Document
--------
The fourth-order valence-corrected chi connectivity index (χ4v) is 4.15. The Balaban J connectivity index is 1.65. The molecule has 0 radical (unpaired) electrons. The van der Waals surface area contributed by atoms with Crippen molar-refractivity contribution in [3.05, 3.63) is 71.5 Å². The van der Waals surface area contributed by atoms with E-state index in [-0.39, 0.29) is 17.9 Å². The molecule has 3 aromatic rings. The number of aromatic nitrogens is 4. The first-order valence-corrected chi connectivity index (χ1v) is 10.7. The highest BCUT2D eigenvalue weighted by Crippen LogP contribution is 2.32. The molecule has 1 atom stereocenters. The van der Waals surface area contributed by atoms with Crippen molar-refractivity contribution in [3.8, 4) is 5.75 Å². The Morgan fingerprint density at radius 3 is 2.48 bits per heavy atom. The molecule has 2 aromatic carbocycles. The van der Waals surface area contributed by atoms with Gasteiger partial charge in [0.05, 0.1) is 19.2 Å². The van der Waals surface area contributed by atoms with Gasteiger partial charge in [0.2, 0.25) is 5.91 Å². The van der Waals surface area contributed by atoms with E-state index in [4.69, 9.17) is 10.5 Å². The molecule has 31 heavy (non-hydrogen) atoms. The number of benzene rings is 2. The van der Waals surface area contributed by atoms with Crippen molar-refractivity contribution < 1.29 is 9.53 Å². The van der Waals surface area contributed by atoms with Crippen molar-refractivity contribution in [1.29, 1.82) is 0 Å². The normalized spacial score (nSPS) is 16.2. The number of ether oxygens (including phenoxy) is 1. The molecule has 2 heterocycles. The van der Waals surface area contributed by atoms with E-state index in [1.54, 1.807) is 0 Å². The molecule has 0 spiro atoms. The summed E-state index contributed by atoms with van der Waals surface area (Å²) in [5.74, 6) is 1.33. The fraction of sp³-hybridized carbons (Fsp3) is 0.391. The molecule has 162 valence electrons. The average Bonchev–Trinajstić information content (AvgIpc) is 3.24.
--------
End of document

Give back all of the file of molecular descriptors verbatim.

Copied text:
The fourth-order valence-corrected chi connectivity index (χ4v) is 4.15. The Balaban J connectivity index is 1.65. The molecule has 0 radical (unpaired) electrons. The van der Waals surface area contributed by atoms with Crippen molar-refractivity contribution in [3.05, 3.63) is 71.5 Å². The van der Waals surface area contributed by atoms with E-state index in [-0.39, 0.29) is 17.9 Å². The molecule has 3 aromatic rings. The number of aromatic nitrogens is 4. The first-order valence-corrected chi connectivity index (χ1v) is 10.7. The highest BCUT2D eigenvalue weighted by Crippen LogP contribution is 2.32. The molecule has 1 atom stereocenters. The van der Waals surface area contributed by atoms with Crippen molar-refractivity contribution in [3.8, 4) is 5.75 Å². The Morgan fingerprint density at radius 3 is 2.48 bits per heavy atom. The molecule has 2 aromatic carbocycles. The van der Waals surface area contributed by atoms with Gasteiger partial charge in [0.05, 0.1) is 19.2 Å². The van der Waals surface area contributed by atoms with Gasteiger partial charge in [0.2, 0.25) is 5.91 Å². The van der Waals surface area contributed by atoms with E-state index in [4.69, 9.17) is 10.5 Å². The molecule has 31 heavy (non-hydrogen) atoms. The number of benzene rings is 2. The van der Waals surface area contributed by atoms with Crippen molar-refractivity contribution < 1.29 is 9.53 Å². The van der Waals surface area contributed by atoms with Crippen molar-refractivity contribution in [1.29, 1.82) is 0 Å². The normalized spacial score (nSPS) is 16.2. The number of ether oxygens (including phenoxy) is 1. The molecule has 2 heterocycles. The van der Waals surface area contributed by atoms with E-state index in [1.54, 1.807) is 0 Å². The molecule has 0 spiro atoms. The summed E-state index contributed by atoms with van der Waals surface area (Å²) in [5.74, 6) is 1.33. The fraction of sp³-hybridized carbons (Fsp3) is 0.391. The molecule has 162 valence electrons. The average Bonchev–Trinajstić information content (AvgIpc) is 3.24.